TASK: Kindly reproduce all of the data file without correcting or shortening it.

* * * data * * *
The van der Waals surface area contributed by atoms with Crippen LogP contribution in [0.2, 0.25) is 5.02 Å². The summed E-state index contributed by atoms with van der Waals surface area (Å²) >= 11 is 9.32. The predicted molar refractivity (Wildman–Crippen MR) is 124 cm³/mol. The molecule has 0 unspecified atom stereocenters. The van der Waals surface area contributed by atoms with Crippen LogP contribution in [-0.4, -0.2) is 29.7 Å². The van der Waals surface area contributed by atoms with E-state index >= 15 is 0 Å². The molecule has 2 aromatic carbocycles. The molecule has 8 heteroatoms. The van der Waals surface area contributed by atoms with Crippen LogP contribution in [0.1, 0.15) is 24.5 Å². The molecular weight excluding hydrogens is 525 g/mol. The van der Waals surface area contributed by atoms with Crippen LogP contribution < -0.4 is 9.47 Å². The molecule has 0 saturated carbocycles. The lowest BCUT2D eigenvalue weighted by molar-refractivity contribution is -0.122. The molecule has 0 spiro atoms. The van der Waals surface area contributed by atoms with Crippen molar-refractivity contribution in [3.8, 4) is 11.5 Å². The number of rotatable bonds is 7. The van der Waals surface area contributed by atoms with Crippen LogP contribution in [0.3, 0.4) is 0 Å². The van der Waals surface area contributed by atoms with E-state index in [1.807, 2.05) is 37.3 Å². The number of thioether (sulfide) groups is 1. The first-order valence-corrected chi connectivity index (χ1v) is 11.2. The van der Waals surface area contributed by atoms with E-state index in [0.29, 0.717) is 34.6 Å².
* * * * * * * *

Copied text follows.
The van der Waals surface area contributed by atoms with Crippen LogP contribution in [0.2, 0.25) is 5.02 Å². The summed E-state index contributed by atoms with van der Waals surface area (Å²) >= 11 is 9.32. The predicted molar refractivity (Wildman–Crippen MR) is 124 cm³/mol. The molecule has 0 unspecified atom stereocenters. The van der Waals surface area contributed by atoms with Crippen LogP contribution in [-0.4, -0.2) is 29.7 Å². The van der Waals surface area contributed by atoms with E-state index >= 15 is 0 Å². The molecule has 2 aromatic carbocycles. The molecule has 8 heteroatoms. The van der Waals surface area contributed by atoms with Crippen LogP contribution in [0.1, 0.15) is 24.5 Å². The molecular weight excluding hydrogens is 525 g/mol. The van der Waals surface area contributed by atoms with Crippen LogP contribution < -0.4 is 9.47 Å². The molecule has 0 saturated carbocycles. The lowest BCUT2D eigenvalue weighted by molar-refractivity contribution is -0.122. The molecule has 0 spiro atoms. The van der Waals surface area contributed by atoms with Crippen molar-refractivity contribution in [3.8, 4) is 11.5 Å². The number of rotatable bonds is 7. The van der Waals surface area contributed by atoms with Crippen LogP contribution in [0.3, 0.4) is 0 Å². The van der Waals surface area contributed by atoms with E-state index in [1.807, 2.05) is 37.3 Å². The number of thioether (sulfide) groups is 1. The first-order valence-corrected chi connectivity index (χ1v) is 11.2. The van der Waals surface area contributed by atoms with E-state index in [0.29, 0.717) is 34.6 Å².